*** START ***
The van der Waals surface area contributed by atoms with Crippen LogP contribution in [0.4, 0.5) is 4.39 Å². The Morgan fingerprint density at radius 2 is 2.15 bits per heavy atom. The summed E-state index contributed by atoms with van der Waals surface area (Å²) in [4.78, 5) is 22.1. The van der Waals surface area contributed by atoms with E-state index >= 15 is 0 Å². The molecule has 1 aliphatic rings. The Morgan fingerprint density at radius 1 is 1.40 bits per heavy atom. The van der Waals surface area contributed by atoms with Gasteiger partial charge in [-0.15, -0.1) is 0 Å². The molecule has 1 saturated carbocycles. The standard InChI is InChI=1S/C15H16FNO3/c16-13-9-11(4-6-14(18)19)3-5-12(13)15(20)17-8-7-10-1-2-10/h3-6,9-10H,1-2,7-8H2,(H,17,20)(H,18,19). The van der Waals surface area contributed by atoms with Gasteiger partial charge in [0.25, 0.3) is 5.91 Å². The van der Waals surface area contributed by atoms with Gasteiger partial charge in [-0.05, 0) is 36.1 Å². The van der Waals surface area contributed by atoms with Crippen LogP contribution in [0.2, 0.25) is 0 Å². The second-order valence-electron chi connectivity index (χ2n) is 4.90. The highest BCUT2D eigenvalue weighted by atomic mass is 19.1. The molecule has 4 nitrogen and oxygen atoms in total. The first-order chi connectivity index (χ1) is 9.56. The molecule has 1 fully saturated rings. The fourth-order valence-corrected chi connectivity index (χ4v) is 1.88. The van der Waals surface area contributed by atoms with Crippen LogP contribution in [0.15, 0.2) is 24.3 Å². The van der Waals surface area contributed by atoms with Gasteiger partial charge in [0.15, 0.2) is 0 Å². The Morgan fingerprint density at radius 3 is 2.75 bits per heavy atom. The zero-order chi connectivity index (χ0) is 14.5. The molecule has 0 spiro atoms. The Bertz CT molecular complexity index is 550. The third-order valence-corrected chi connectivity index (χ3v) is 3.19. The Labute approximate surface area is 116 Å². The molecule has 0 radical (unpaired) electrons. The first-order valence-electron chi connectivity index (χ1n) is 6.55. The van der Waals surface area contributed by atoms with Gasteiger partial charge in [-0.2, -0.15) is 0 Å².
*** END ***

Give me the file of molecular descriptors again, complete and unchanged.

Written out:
The van der Waals surface area contributed by atoms with Crippen LogP contribution in [0.4, 0.5) is 4.39 Å². The Morgan fingerprint density at radius 2 is 2.15 bits per heavy atom. The summed E-state index contributed by atoms with van der Waals surface area (Å²) in [4.78, 5) is 22.1. The van der Waals surface area contributed by atoms with E-state index >= 15 is 0 Å². The molecule has 1 aliphatic rings. The Morgan fingerprint density at radius 1 is 1.40 bits per heavy atom. The van der Waals surface area contributed by atoms with Gasteiger partial charge in [-0.15, -0.1) is 0 Å². The molecule has 1 saturated carbocycles. The standard InChI is InChI=1S/C15H16FNO3/c16-13-9-11(4-6-14(18)19)3-5-12(13)15(20)17-8-7-10-1-2-10/h3-6,9-10H,1-2,7-8H2,(H,17,20)(H,18,19). The van der Waals surface area contributed by atoms with Gasteiger partial charge in [0.25, 0.3) is 5.91 Å². The van der Waals surface area contributed by atoms with Gasteiger partial charge in [-0.05, 0) is 36.1 Å². The van der Waals surface area contributed by atoms with Crippen LogP contribution in [0.2, 0.25) is 0 Å². The second-order valence-electron chi connectivity index (χ2n) is 4.90. The highest BCUT2D eigenvalue weighted by atomic mass is 19.1. The molecule has 4 nitrogen and oxygen atoms in total. The first-order chi connectivity index (χ1) is 9.56. The molecule has 1 fully saturated rings. The fourth-order valence-corrected chi connectivity index (χ4v) is 1.88. The van der Waals surface area contributed by atoms with Crippen LogP contribution in [0.15, 0.2) is 24.3 Å². The van der Waals surface area contributed by atoms with Gasteiger partial charge in [0.15, 0.2) is 0 Å². The Morgan fingerprint density at radius 3 is 2.75 bits per heavy atom. The zero-order chi connectivity index (χ0) is 14.5. The molecule has 0 spiro atoms. The Bertz CT molecular complexity index is 550. The third-order valence-corrected chi connectivity index (χ3v) is 3.19. The Labute approximate surface area is 116 Å². The molecule has 0 radical (unpaired) electrons. The first-order valence-electron chi connectivity index (χ1n) is 6.55. The van der Waals surface area contributed by atoms with Gasteiger partial charge in [-0.2, -0.15) is 0 Å².